The compromise also divides illegal immigrants into three categories: long-term, mid-term and short-term. Long-term illegal immigrants -- those who have been in the United States for more than five years, would be allowed to adjust to legal status without leaving the country, provided they met a list of requirements and provided proof of their presence and employment through pay stubs, utility bills or other documents.

They must have worked for at least three of the past five years and paid all federal and state taxes. They must also pass national security and criminal background checks, demonstrate knowledge of English and American civics, pay a $2,000 fine and work for an additional six years after enactment of the law "to ensure that their status is not adjusted before those who are already in line," the fact sheet says.

Mid-term illegal immigrants -- those here for less than five years but more than two years -- would be eligible for a new temporary worker program, but would have to leave the country and return through a "land port of entry," one of 16 designated border crossings such as El Paso, Tex. They would be able "to adjust to legal status over time and would be subject to the annual cap on green cards," according to the fact sheet.

There was no immediate word on what would be done about illegal immigrants from overseas who arrived by plane -- as tourists, for example -- and overstayed their visas.

Short-term illegal immigrants who arrived in the past two years would get "no benefits" and "would be required to return home." Only then could they apply for a temporary worker visa.

Senate Republicans said last night they believed the compromise would garner enough bipartisan support to break through a parliamentary impasse that has stymied progress for two weeks on legislation to tighten border security and deal with the vast illegal immigrant population.

In a surprise move last night, Frist went to the floor with a parliamentary motion to send the compromise to the Senate Judiciary Committee for ratification, then scheduled a vote for Friday to cut off debate on that motion.

A final breakthrough was held back yesterday by Senate Minority Leader Harry M. Reid (D-Nev.), who insisted that any substantive compromise wait until a showdown vote to cut off debate on the more lenient McCain-Kennedy measure passed by the committee last week. Reid and other Democratic leaders hoped to show they had 60 votes in support of that bill, but their effort failed.

If the compromise also fails, the Senate will leave Washington this weekend for a two-week spring recess and nothing to show for a fortnight of heated debate. That would allow organizers of a national protest Monday against a crackdown on illegal immigration to build pressure on lawmakers to support permitting virtually all illegal immigrants, no matter how long they have been in the United States, to stay and work toward citizenship.

There is virtual unanimity in the Senate that the immigration system is broken. Of the several immigration bills that have been drafted, all would beef up the Border Patrol with more agents and higher technology, strengthen rules against employing illegal immigrants and penalties for businesses that violate those rules and create tamper-proof identification cards to replace easily forged Social Security cards and other documents used to get jobs.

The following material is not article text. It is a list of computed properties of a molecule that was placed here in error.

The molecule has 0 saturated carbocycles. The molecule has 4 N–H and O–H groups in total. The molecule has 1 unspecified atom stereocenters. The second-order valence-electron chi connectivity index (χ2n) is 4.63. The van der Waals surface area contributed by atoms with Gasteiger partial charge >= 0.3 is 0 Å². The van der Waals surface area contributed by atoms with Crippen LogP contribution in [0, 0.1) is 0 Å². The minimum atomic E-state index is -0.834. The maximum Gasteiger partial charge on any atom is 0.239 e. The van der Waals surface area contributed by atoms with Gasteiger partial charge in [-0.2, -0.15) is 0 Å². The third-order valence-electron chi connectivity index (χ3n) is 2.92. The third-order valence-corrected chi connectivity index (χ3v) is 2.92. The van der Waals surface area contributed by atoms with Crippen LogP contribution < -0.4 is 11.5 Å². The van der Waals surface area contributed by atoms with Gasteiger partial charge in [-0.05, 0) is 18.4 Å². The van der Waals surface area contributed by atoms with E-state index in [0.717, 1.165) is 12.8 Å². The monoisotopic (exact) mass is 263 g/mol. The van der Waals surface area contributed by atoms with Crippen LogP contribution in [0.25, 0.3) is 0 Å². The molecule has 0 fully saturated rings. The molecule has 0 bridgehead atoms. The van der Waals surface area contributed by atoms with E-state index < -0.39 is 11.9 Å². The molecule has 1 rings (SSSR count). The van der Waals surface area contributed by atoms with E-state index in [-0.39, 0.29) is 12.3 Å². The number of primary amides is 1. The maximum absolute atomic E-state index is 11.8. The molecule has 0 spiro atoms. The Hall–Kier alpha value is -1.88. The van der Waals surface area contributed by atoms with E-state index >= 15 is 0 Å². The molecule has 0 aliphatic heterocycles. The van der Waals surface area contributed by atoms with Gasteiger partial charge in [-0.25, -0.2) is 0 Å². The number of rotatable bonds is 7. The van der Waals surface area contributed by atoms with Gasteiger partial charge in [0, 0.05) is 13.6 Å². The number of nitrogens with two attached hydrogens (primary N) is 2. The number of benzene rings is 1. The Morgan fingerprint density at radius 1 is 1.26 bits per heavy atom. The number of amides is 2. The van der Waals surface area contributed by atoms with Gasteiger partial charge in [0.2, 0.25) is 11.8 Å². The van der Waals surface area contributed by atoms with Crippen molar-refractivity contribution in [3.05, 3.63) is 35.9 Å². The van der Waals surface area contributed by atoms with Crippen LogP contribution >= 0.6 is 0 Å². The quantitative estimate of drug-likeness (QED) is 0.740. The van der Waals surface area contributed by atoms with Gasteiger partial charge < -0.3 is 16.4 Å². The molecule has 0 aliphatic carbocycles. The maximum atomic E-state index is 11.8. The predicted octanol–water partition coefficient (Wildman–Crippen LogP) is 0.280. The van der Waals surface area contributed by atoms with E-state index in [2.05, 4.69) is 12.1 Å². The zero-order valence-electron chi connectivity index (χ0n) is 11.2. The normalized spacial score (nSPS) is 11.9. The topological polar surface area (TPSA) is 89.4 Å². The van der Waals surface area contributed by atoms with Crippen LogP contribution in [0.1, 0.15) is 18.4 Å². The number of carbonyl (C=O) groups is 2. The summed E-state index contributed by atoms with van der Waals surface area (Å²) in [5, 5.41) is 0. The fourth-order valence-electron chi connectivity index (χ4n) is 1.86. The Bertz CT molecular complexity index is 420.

But senators have splintered on what to do with immigrants already in this country. One approach, championed by Cornyn and Sen. Jon Kyl (R-Ariz.), would demand that all undocumented workers return home and apply for a new two-year temporary work visa. Such visas could be renewed for a total of six work years, but workers would have to return to their home countries for a year before reapplying.

McCain maintains that approach is unrealistic, arguing that illegal immigrants would ignore the new visas and remain underground.

Other senators, including conservative Republican Johnny Isakson (Ga.) and moderate Democrat Ben Nelson (Neb.), favor the approach taken by the House in December, when it passed a bill that cracked down on illegal immigration without offering any new avenue for lawful employment or citizenship. A handful of Democrats, led by Sen. Byron L. Dorgan (N.D.), resolutely oppose the provision in the McCain-Kennedy bill that would offer about 400,000 work visas a year to low-skilled foreigners seeking access to a U.S. workplace.

In the middle of the factions is President Bush, who for years has called for major changes in immigration laws, including a guest-worker program, but to many members of Congress has been maddeningly vague about just what he wants.

Yesterday, Bush demanded "a bill that will help us secure our borders, a bill that will cause the people in the interior of this country to recognize and enforce the law, and a bill that will include a guest-worker provision that will enable us to more secure the border, will recognize that there are people here working hard for jobs Americans won't do, and a guest-worker provision that is not amnesty, one that provides for automatic citizenship."